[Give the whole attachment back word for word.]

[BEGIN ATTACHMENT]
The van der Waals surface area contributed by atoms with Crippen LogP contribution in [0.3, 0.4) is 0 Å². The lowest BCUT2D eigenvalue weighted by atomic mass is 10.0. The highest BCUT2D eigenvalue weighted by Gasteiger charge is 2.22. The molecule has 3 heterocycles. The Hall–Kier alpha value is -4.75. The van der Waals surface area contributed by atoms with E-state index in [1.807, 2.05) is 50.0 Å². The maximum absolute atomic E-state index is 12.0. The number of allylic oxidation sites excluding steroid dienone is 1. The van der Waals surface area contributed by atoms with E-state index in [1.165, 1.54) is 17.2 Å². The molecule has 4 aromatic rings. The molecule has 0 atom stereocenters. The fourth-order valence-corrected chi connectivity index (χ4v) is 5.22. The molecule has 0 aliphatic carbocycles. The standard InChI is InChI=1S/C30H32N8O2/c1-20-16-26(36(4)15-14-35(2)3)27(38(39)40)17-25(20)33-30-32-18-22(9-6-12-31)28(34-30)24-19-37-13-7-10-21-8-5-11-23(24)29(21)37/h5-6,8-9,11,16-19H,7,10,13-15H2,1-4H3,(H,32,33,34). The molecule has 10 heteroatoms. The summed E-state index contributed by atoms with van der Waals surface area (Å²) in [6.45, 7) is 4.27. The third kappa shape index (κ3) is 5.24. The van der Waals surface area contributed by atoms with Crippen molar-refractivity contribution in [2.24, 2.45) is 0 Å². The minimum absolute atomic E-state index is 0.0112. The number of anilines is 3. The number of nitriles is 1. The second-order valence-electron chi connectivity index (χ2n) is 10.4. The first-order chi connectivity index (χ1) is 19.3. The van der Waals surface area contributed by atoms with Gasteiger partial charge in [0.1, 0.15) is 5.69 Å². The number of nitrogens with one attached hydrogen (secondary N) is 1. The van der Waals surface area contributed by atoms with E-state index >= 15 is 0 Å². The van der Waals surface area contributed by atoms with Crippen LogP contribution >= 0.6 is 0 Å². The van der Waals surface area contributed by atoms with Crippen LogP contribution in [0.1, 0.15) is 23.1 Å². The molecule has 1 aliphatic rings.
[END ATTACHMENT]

The van der Waals surface area contributed by atoms with Crippen LogP contribution in [0.3, 0.4) is 0 Å². The lowest BCUT2D eigenvalue weighted by atomic mass is 10.0. The highest BCUT2D eigenvalue weighted by Gasteiger charge is 2.22. The molecule has 3 heterocycles. The Hall–Kier alpha value is -4.75. The van der Waals surface area contributed by atoms with E-state index in [1.807, 2.05) is 50.0 Å². The maximum absolute atomic E-state index is 12.0. The number of allylic oxidation sites excluding steroid dienone is 1. The van der Waals surface area contributed by atoms with E-state index in [1.165, 1.54) is 17.2 Å². The molecule has 4 aromatic rings. The molecule has 0 atom stereocenters. The fourth-order valence-corrected chi connectivity index (χ4v) is 5.22. The molecule has 0 aliphatic carbocycles. The standard InChI is InChI=1S/C30H32N8O2/c1-20-16-26(36(4)15-14-35(2)3)27(38(39)40)17-25(20)33-30-32-18-22(9-6-12-31)28(34-30)24-19-37-13-7-10-21-8-5-11-23(24)29(21)37/h5-6,8-9,11,16-19H,7,10,13-15H2,1-4H3,(H,32,33,34). The molecule has 10 heteroatoms. The summed E-state index contributed by atoms with van der Waals surface area (Å²) in [6.45, 7) is 4.27. The third kappa shape index (κ3) is 5.24. The van der Waals surface area contributed by atoms with Crippen molar-refractivity contribution in [2.24, 2.45) is 0 Å². The minimum absolute atomic E-state index is 0.0112. The number of anilines is 3. The number of nitriles is 1. The second-order valence-electron chi connectivity index (χ2n) is 10.4. The first-order chi connectivity index (χ1) is 19.3. The van der Waals surface area contributed by atoms with Gasteiger partial charge in [0.1, 0.15) is 5.69 Å². The number of nitrogens with one attached hydrogen (secondary N) is 1. The van der Waals surface area contributed by atoms with E-state index >= 15 is 0 Å². The van der Waals surface area contributed by atoms with Crippen LogP contribution >= 0.6 is 0 Å². The van der Waals surface area contributed by atoms with Crippen LogP contribution in [0.1, 0.15) is 23.1 Å². The molecule has 1 aliphatic rings.